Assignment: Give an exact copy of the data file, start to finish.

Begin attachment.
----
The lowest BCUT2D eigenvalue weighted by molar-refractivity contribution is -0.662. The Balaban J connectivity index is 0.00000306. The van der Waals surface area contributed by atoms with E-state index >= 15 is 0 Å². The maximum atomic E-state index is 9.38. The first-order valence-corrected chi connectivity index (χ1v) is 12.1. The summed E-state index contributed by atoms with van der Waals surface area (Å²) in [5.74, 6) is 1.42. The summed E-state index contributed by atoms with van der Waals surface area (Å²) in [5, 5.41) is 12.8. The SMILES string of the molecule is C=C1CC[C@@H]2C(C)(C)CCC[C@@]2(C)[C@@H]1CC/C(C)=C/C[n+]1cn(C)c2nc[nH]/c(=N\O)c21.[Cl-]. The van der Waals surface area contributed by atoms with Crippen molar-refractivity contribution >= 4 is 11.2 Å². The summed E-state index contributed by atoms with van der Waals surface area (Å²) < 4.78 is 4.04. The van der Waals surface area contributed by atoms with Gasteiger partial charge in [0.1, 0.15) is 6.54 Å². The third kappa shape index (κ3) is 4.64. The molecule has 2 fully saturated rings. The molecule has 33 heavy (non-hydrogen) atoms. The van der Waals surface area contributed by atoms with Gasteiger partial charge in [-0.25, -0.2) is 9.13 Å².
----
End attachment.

The lowest BCUT2D eigenvalue weighted by molar-refractivity contribution is -0.662. The Balaban J connectivity index is 0.00000306. The van der Waals surface area contributed by atoms with E-state index >= 15 is 0 Å². The maximum atomic E-state index is 9.38. The first-order valence-corrected chi connectivity index (χ1v) is 12.1. The summed E-state index contributed by atoms with van der Waals surface area (Å²) in [5.74, 6) is 1.42. The summed E-state index contributed by atoms with van der Waals surface area (Å²) in [5, 5.41) is 12.8. The SMILES string of the molecule is C=C1CC[C@@H]2C(C)(C)CCC[C@@]2(C)[C@@H]1CC/C(C)=C/C[n+]1cn(C)c2nc[nH]/c(=N\O)c21.[Cl-]. The van der Waals surface area contributed by atoms with Crippen molar-refractivity contribution >= 4 is 11.2 Å². The summed E-state index contributed by atoms with van der Waals surface area (Å²) < 4.78 is 4.04. The van der Waals surface area contributed by atoms with Gasteiger partial charge in [0.1, 0.15) is 6.54 Å². The third kappa shape index (κ3) is 4.64. The molecule has 2 fully saturated rings. The molecule has 33 heavy (non-hydrogen) atoms. The van der Waals surface area contributed by atoms with Gasteiger partial charge in [-0.25, -0.2) is 9.13 Å².